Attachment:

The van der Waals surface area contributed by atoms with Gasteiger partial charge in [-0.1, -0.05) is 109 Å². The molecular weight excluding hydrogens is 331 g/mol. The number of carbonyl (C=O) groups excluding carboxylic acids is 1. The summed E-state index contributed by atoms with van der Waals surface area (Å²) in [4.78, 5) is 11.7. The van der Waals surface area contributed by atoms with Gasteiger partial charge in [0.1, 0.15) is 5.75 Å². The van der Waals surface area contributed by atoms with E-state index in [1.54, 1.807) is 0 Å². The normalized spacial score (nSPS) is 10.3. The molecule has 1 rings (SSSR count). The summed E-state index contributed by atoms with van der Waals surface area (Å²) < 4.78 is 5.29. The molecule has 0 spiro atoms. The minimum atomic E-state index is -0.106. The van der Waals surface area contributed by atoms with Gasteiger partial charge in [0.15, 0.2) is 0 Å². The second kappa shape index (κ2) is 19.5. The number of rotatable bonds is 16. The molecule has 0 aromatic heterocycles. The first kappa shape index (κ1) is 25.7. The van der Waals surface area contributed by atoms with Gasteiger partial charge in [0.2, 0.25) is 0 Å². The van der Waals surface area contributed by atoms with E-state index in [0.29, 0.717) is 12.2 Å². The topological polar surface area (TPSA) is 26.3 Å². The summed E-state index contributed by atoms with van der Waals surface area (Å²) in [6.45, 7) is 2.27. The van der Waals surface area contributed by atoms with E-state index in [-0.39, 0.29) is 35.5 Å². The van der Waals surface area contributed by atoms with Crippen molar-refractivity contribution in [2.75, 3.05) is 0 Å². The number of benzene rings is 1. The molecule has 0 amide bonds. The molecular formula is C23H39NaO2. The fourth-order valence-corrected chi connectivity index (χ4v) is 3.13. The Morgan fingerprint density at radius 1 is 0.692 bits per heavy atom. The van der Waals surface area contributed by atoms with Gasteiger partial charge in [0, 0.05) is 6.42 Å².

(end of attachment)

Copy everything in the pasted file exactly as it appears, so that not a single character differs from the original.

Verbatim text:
The van der Waals surface area contributed by atoms with Gasteiger partial charge in [-0.1, -0.05) is 109 Å². The molecular weight excluding hydrogens is 331 g/mol. The number of carbonyl (C=O) groups excluding carboxylic acids is 1. The summed E-state index contributed by atoms with van der Waals surface area (Å²) in [4.78, 5) is 11.7. The van der Waals surface area contributed by atoms with Gasteiger partial charge in [0.1, 0.15) is 5.75 Å². The van der Waals surface area contributed by atoms with E-state index in [1.54, 1.807) is 0 Å². The normalized spacial score (nSPS) is 10.3. The molecule has 1 rings (SSSR count). The summed E-state index contributed by atoms with van der Waals surface area (Å²) < 4.78 is 5.29. The molecule has 0 spiro atoms. The minimum atomic E-state index is -0.106. The van der Waals surface area contributed by atoms with Gasteiger partial charge in [0.15, 0.2) is 0 Å². The second kappa shape index (κ2) is 19.5. The number of rotatable bonds is 16. The molecule has 0 aromatic heterocycles. The first kappa shape index (κ1) is 25.7. The van der Waals surface area contributed by atoms with Gasteiger partial charge in [0.2, 0.25) is 0 Å². The van der Waals surface area contributed by atoms with E-state index in [0.29, 0.717) is 12.2 Å². The topological polar surface area (TPSA) is 26.3 Å². The summed E-state index contributed by atoms with van der Waals surface area (Å²) in [6.45, 7) is 2.27. The van der Waals surface area contributed by atoms with E-state index in [-0.39, 0.29) is 35.5 Å². The van der Waals surface area contributed by atoms with Crippen molar-refractivity contribution in [2.75, 3.05) is 0 Å². The number of benzene rings is 1. The molecule has 0 amide bonds. The molecular formula is C23H39NaO2. The fourth-order valence-corrected chi connectivity index (χ4v) is 3.13. The Morgan fingerprint density at radius 1 is 0.692 bits per heavy atom. The van der Waals surface area contributed by atoms with Gasteiger partial charge in [0, 0.05) is 6.42 Å².